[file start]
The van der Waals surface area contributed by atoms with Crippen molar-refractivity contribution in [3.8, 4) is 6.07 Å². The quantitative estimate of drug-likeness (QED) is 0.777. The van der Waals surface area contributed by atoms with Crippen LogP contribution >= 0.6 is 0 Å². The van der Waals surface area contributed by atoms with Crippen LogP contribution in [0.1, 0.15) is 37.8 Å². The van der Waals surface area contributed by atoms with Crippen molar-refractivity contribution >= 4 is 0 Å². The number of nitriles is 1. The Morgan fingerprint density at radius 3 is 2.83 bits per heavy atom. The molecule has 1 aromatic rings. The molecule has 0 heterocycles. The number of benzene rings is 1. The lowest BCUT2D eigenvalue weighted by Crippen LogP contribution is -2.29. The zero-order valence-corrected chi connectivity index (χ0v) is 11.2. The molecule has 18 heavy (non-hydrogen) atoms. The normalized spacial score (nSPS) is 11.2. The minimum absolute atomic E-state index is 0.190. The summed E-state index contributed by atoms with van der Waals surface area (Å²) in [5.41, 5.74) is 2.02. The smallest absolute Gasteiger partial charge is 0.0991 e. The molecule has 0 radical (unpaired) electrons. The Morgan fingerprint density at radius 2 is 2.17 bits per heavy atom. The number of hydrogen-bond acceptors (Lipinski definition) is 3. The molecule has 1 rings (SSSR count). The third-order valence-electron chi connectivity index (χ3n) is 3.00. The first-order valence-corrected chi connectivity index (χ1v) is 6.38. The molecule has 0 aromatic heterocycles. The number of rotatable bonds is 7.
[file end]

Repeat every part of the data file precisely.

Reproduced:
The van der Waals surface area contributed by atoms with Crippen molar-refractivity contribution in [3.8, 4) is 6.07 Å². The quantitative estimate of drug-likeness (QED) is 0.777. The van der Waals surface area contributed by atoms with Crippen LogP contribution >= 0.6 is 0 Å². The van der Waals surface area contributed by atoms with Crippen LogP contribution in [0.1, 0.15) is 37.8 Å². The van der Waals surface area contributed by atoms with Crippen molar-refractivity contribution >= 4 is 0 Å². The number of nitriles is 1. The Morgan fingerprint density at radius 3 is 2.83 bits per heavy atom. The molecule has 1 aromatic rings. The molecule has 0 heterocycles. The number of benzene rings is 1. The lowest BCUT2D eigenvalue weighted by Crippen LogP contribution is -2.29. The zero-order valence-corrected chi connectivity index (χ0v) is 11.2. The molecule has 18 heavy (non-hydrogen) atoms. The normalized spacial score (nSPS) is 11.2. The minimum absolute atomic E-state index is 0.190. The summed E-state index contributed by atoms with van der Waals surface area (Å²) in [5.41, 5.74) is 2.02. The smallest absolute Gasteiger partial charge is 0.0991 e. The molecule has 0 radical (unpaired) electrons. The Morgan fingerprint density at radius 2 is 2.17 bits per heavy atom. The number of hydrogen-bond acceptors (Lipinski definition) is 3. The molecule has 1 rings (SSSR count). The third-order valence-electron chi connectivity index (χ3n) is 3.00. The first-order valence-corrected chi connectivity index (χ1v) is 6.38. The molecule has 0 aromatic heterocycles. The number of rotatable bonds is 7.